Digging: Keaton Henson - Six Lethargies

DoofDoof
November 14th 2019


6310 Comments

Album Rating: 3.5

this album was a bit unnecessary, seems regressive, took the band out of the 'exciting to see where they go next' box they'd climbed into after UFOF and returned them to the 'they're alright, low priority to check' pile

Cormano
November 14th 2019


1685 Comments


I love Wolf

Also I think Capacity is still their best, band has always been exciting

tectactoe
November 14th 2019


1669 Comments

Album Rating: 4.0 | Sound Off

#TeamTwoHands checking in

UFOF was great, too, but this is totally my speed

Digging: Great Grandpa - Four of Arrows

luci
November 14th 2019


11970 Comments

Album Rating: 4.0 | Sound Off

"took the band out of the 'exciting to see where they go next' box"

it's a sister record released in the same year. save this judgement for their actual follow-up

anatelier
November 14th 2019


2920 Comments

Album Rating: 4.0

I for one am still excited to see where this lot go next, sure if they skipped UFOF and went straight to Two Hands I probably wouldn't see them as a must-listen, but then UFOF provides a bit of pretext for what they followed up with. And I don't care what anyone else says, Not is just an all-timer even after dozens of back-to-back listens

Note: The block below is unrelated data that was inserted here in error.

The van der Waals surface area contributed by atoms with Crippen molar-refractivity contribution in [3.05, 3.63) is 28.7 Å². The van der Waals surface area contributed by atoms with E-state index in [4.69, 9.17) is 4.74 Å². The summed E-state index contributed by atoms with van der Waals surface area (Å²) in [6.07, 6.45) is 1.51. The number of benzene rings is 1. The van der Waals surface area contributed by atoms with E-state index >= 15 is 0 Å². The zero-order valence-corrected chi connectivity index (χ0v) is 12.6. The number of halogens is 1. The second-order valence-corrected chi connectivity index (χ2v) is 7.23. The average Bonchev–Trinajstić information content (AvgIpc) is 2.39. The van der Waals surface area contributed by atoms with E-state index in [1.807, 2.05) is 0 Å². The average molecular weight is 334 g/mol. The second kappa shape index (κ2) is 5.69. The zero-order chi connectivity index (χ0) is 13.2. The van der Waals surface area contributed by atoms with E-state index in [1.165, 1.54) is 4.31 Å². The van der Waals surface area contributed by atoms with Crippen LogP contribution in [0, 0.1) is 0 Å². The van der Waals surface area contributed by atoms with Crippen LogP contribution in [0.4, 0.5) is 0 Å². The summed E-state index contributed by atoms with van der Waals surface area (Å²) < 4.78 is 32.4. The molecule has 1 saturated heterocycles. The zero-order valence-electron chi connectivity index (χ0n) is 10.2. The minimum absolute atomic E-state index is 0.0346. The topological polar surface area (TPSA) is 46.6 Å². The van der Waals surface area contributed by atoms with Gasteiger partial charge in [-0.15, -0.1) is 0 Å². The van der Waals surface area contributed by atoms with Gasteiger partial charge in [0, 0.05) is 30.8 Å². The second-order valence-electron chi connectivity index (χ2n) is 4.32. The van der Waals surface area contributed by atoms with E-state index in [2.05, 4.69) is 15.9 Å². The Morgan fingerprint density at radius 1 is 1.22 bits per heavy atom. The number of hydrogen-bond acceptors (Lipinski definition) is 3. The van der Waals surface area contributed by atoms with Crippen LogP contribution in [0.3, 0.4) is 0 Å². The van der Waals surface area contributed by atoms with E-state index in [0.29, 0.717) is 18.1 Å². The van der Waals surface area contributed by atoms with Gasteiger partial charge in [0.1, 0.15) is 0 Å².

DoofDoof
November 14th 2019


6310 Comments

Album Rating: 3.5

dunno, UFOF was a gnat's whisker away from me awarding it a 5...so if this hadn't have dropped I would have been wondering if next time they'd find that last certain something



now with this being released and effectively sounding a lot like how they used to sound ('Not' is a little different maybe) and slotting back into the 3.5 rating bracket - I'm no longer anticipating a 4.5+ release next time, just how I feel



of course they could yet prove me wrong

Tikicobra
November 15th 2019


575 Comments


This is one of those bands I really feel like I don’t “get.” I mean, “Not” is really awesome, but most of their songs I find either boring or somewhat unpleasant.

Gyromania
November 16th 2019


28945 Comments

Album Rating: 3.5

I've had Rock & Swing stuck in my head for days on end. Like, in a bad way. Fuck that song

Trophycase
November 17th 2019


1828 Comments

Album Rating: 3.5

Not sure how this is disappointing. Forgotten Eyes, Not, and Shoulders are all incredible songs and the rest is quite good as well.